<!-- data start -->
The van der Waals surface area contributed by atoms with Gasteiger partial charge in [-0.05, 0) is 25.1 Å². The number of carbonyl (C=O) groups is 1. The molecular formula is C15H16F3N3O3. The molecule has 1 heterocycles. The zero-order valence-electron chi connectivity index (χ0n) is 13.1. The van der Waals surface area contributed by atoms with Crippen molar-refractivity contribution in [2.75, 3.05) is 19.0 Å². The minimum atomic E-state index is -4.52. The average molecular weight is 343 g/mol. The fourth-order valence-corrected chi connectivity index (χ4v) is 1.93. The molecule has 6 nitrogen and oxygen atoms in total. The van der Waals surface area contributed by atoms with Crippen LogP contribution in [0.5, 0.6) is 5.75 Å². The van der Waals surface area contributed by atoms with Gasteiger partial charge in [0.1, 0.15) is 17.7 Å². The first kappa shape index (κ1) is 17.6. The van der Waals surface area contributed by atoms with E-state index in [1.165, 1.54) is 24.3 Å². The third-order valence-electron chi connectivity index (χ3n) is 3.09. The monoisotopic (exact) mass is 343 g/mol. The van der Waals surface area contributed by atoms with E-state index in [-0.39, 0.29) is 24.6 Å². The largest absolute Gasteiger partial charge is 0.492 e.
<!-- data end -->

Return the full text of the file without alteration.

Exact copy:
The van der Waals surface area contributed by atoms with Gasteiger partial charge in [-0.05, 0) is 25.1 Å². The number of carbonyl (C=O) groups is 1. The molecular formula is C15H16F3N3O3. The molecule has 1 heterocycles. The zero-order valence-electron chi connectivity index (χ0n) is 13.1. The van der Waals surface area contributed by atoms with Crippen molar-refractivity contribution in [2.75, 3.05) is 19.0 Å². The minimum atomic E-state index is -4.52. The average molecular weight is 343 g/mol. The fourth-order valence-corrected chi connectivity index (χ4v) is 1.93. The molecule has 6 nitrogen and oxygen atoms in total. The van der Waals surface area contributed by atoms with Crippen LogP contribution in [0.5, 0.6) is 5.75 Å². The van der Waals surface area contributed by atoms with Gasteiger partial charge in [0.1, 0.15) is 17.7 Å². The first kappa shape index (κ1) is 17.6. The van der Waals surface area contributed by atoms with E-state index in [1.165, 1.54) is 24.3 Å². The third-order valence-electron chi connectivity index (χ3n) is 3.09. The monoisotopic (exact) mass is 343 g/mol. The van der Waals surface area contributed by atoms with E-state index in [-0.39, 0.29) is 24.6 Å². The largest absolute Gasteiger partial charge is 0.492 e.